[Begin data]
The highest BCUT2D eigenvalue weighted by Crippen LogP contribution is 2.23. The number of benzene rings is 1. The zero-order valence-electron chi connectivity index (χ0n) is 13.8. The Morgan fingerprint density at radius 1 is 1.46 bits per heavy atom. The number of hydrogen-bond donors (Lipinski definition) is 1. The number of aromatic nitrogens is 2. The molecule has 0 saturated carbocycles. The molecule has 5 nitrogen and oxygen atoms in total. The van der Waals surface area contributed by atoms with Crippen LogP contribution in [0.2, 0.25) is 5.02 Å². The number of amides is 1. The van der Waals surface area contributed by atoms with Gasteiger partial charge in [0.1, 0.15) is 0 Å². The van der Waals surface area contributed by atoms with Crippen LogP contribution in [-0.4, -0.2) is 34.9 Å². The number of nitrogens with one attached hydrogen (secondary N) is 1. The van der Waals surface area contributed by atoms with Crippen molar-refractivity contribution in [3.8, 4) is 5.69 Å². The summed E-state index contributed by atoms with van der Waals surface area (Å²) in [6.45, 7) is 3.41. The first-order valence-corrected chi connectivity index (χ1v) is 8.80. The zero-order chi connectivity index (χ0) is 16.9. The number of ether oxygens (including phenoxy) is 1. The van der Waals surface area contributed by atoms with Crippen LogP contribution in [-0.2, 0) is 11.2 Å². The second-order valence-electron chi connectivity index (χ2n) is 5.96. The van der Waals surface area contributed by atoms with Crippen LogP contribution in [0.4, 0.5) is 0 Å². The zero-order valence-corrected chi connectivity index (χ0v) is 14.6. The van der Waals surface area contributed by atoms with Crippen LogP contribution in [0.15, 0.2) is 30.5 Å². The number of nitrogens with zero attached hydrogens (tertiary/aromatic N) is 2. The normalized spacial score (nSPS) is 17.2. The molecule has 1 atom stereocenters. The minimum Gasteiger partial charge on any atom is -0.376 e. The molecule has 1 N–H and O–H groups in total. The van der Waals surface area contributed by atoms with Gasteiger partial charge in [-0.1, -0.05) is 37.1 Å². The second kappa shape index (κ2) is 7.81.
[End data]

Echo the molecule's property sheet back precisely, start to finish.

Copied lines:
The highest BCUT2D eigenvalue weighted by Crippen LogP contribution is 2.23. The number of benzene rings is 1. The zero-order valence-electron chi connectivity index (χ0n) is 13.8. The Morgan fingerprint density at radius 1 is 1.46 bits per heavy atom. The number of hydrogen-bond donors (Lipinski definition) is 1. The number of aromatic nitrogens is 2. The molecule has 0 saturated carbocycles. The molecule has 5 nitrogen and oxygen atoms in total. The van der Waals surface area contributed by atoms with Crippen LogP contribution in [0.2, 0.25) is 5.02 Å². The number of amides is 1. The van der Waals surface area contributed by atoms with Gasteiger partial charge in [0.1, 0.15) is 0 Å². The van der Waals surface area contributed by atoms with Crippen LogP contribution in [-0.4, -0.2) is 34.9 Å². The number of nitrogens with one attached hydrogen (secondary N) is 1. The van der Waals surface area contributed by atoms with Crippen molar-refractivity contribution in [3.8, 4) is 5.69 Å². The summed E-state index contributed by atoms with van der Waals surface area (Å²) in [6.45, 7) is 3.41. The first-order valence-corrected chi connectivity index (χ1v) is 8.80. The zero-order chi connectivity index (χ0) is 16.9. The number of ether oxygens (including phenoxy) is 1. The van der Waals surface area contributed by atoms with Crippen LogP contribution in [-0.2, 0) is 11.2 Å². The second-order valence-electron chi connectivity index (χ2n) is 5.96. The van der Waals surface area contributed by atoms with Crippen LogP contribution in [0.4, 0.5) is 0 Å². The zero-order valence-corrected chi connectivity index (χ0v) is 14.6. The van der Waals surface area contributed by atoms with Crippen LogP contribution in [0.15, 0.2) is 30.5 Å². The number of nitrogens with zero attached hydrogens (tertiary/aromatic N) is 2. The normalized spacial score (nSPS) is 17.2. The molecule has 1 atom stereocenters. The minimum Gasteiger partial charge on any atom is -0.376 e. The molecule has 1 N–H and O–H groups in total. The van der Waals surface area contributed by atoms with Gasteiger partial charge in [-0.1, -0.05) is 37.1 Å². The second kappa shape index (κ2) is 7.81.